I’ve thought about authoring a book that’d be titled Write Badly, Get Rich. Many of the examples would come from JP himself. The key to making millions as a writer, I believe, is to write badly, ghoulishly, unrealistically and inaccurately. Why?
Because people who’re actually doing something with their lives don’t have time to read much. If you want to sell, you have to write for those who write badly and thus want to read bad writing, hence JP’s hasty prose. Most authors have first drafts that read better than JP’s published books. You also have to write for people with dull, empty lives, hence JP’s often ghoulish themes.
You must also write utter nonsense because your readers know no better. If I recall correctly, one of JPs serial characters has ten or so adopted children and still manages to be a highly successful detective or a spy or whatever. Do you know what you do with that many troubled kids? I know because I have a friend who lives that kind of life. You do nothing but struggle to help those kids put their lives together. You don’t time for anything else.
And yeah, to get rich writing means ‘accuracy be damned.’ You must do no fact checking. You must write tales that fit the highly inaccurate worldview of these avid readers. They think satellites can buzz about wherever they want like bees, as I read in one clueless techno-thriller. These readers have so little scientific understanding, they can’t grasp the concept of orbits. And yeah, I’m undecided whether these Write Badly, Get Rich authors need to be that stupid or if they just write to the low standards of their benighted readers.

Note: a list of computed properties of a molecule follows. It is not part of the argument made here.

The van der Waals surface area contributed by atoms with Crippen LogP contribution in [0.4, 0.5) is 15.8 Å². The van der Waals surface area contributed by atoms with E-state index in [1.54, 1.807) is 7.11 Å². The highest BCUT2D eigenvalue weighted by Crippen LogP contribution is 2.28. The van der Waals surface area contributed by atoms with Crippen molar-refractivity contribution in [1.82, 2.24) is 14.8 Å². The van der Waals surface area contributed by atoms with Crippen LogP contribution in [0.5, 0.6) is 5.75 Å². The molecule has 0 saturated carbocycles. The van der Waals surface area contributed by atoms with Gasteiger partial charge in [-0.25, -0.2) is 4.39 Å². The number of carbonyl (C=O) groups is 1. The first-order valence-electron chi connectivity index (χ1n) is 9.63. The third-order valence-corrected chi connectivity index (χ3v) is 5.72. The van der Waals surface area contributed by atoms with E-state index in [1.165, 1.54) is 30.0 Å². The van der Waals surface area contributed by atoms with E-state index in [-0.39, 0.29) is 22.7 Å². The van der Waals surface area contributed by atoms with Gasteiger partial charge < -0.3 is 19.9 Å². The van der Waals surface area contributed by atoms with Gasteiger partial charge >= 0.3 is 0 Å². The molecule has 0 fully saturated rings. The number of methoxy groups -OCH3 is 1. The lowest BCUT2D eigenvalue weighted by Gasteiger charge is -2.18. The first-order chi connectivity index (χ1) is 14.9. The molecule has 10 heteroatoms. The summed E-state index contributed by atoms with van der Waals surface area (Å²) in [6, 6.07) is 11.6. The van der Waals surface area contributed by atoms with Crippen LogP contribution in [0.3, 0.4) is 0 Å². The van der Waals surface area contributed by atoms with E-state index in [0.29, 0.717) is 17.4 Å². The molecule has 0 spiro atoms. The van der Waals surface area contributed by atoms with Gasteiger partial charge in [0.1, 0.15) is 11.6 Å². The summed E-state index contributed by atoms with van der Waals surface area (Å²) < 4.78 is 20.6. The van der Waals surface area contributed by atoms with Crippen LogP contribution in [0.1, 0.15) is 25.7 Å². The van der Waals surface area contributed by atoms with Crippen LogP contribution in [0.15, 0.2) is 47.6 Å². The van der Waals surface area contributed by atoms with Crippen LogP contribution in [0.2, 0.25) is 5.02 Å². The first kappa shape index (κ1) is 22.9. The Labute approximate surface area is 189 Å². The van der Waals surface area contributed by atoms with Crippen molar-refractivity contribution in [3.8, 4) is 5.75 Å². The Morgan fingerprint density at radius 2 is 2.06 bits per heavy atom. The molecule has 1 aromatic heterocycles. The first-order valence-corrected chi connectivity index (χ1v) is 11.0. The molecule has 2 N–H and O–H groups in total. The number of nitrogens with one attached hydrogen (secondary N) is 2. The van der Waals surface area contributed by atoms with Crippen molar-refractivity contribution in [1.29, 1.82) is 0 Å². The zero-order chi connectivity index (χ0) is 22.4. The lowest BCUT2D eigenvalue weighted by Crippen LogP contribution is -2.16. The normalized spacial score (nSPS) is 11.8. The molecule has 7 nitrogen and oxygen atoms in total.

That is Write Badly, Get Rich. Feel free to steal the idea from me. I don’t have the stomach to read enough in these authors to write it. I once told friends that my vision of heaven was a beautiful forest filled with libraries connected by bike trails. My version of hell is that those libraries are filled with nothing but books written by JP and his literary kin.
Thank you for the review. I’ve always wanted to see what these courses were like, but I wasn’t going to risk $90+. I suspected it was a course meant for first time writers, and the idea of calling it a MasterClass was pure marketing.
[email protected] Perry
So true! The books I see lying around the homes of my homebound patients…ugh. Truly they are written for people who must live vicariously. I have enough excitement in my life with one house, one job and one (26-year-old drama-queen) child.
Jesus, M. Perry. Sounds like you didn’t get enough hugs as a child. Or maybe the spite and bitterness oozing out of your comments comes from you being rejected as an author. Someone else made it and you didn’t? Here’s a virtual hug for you. Hope it helps.
I thought that one of the first big lessons for writers, is to read,so I dont understand the emphasis on visuals ie Videos.
I was considering this course but find it more helpful to have lessons in text form, interspersed with videos to break the monotony.
There is no mention of how much one is required to write or whether the goal is to produce a piece of flash fiction or a short story by the end. I’m not sure a chatty format is conducive to one’s learning curve, as it’s the author’s subjective mind stuff, which although would be helpful, should not be the gold standard of writing fiction. Everyone has their own vision.